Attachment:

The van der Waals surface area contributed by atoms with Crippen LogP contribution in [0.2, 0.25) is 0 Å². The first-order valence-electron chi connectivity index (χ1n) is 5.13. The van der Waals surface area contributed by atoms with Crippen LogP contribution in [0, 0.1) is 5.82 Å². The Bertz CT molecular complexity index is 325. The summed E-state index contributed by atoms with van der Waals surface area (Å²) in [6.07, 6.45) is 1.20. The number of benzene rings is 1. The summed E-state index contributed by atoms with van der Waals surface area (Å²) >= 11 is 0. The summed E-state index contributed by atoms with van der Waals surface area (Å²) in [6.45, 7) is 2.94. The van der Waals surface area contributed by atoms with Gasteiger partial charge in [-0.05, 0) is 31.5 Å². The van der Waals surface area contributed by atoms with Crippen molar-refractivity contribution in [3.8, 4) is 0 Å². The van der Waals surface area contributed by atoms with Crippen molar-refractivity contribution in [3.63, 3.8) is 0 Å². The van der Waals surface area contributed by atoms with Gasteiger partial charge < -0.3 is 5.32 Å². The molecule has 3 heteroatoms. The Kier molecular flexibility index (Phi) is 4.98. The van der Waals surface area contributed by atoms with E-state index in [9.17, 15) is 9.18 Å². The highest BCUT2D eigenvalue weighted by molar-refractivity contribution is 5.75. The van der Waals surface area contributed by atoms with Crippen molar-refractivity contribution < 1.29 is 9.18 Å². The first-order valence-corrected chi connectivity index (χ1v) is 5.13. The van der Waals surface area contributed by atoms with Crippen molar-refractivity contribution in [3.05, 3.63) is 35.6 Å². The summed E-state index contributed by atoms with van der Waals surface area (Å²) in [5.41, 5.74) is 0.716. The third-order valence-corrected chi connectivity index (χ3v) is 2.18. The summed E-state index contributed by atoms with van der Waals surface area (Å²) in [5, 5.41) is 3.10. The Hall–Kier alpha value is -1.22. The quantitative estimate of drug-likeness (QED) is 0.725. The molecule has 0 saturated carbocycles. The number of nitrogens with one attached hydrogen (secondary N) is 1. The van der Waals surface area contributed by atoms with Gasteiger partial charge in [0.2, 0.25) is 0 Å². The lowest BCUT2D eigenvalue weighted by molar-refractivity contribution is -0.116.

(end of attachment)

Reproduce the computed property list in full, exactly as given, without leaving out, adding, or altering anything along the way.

The van der Waals surface area contributed by atoms with Crippen LogP contribution in [0.2, 0.25) is 0 Å². The first-order valence-electron chi connectivity index (χ1n) is 5.13. The van der Waals surface area contributed by atoms with Crippen LogP contribution in [0, 0.1) is 5.82 Å². The Bertz CT molecular complexity index is 325. The summed E-state index contributed by atoms with van der Waals surface area (Å²) in [6.07, 6.45) is 1.20. The number of benzene rings is 1. The summed E-state index contributed by atoms with van der Waals surface area (Å²) >= 11 is 0. The summed E-state index contributed by atoms with van der Waals surface area (Å²) in [6.45, 7) is 2.94. The van der Waals surface area contributed by atoms with Gasteiger partial charge in [-0.05, 0) is 31.5 Å². The van der Waals surface area contributed by atoms with Crippen molar-refractivity contribution in [3.8, 4) is 0 Å². The van der Waals surface area contributed by atoms with Crippen molar-refractivity contribution in [3.63, 3.8) is 0 Å². The van der Waals surface area contributed by atoms with Gasteiger partial charge < -0.3 is 5.32 Å². The molecule has 3 heteroatoms. The Kier molecular flexibility index (Phi) is 4.98. The van der Waals surface area contributed by atoms with E-state index in [9.17, 15) is 9.18 Å². The highest BCUT2D eigenvalue weighted by molar-refractivity contribution is 5.75. The van der Waals surface area contributed by atoms with Crippen molar-refractivity contribution < 1.29 is 9.18 Å². The first-order valence-corrected chi connectivity index (χ1v) is 5.13. The van der Waals surface area contributed by atoms with Crippen molar-refractivity contribution in [3.05, 3.63) is 35.6 Å². The summed E-state index contributed by atoms with van der Waals surface area (Å²) in [5.41, 5.74) is 0.716. The third-order valence-corrected chi connectivity index (χ3v) is 2.18. The summed E-state index contributed by atoms with van der Waals surface area (Å²) in [5, 5.41) is 3.10. The Hall–Kier alpha value is -1.22. The quantitative estimate of drug-likeness (QED) is 0.725. The molecule has 0 saturated carbocycles. The number of nitrogens with one attached hydrogen (secondary N) is 1. The van der Waals surface area contributed by atoms with Gasteiger partial charge in [0.2, 0.25) is 0 Å². The lowest BCUT2D eigenvalue weighted by molar-refractivity contribution is -0.116.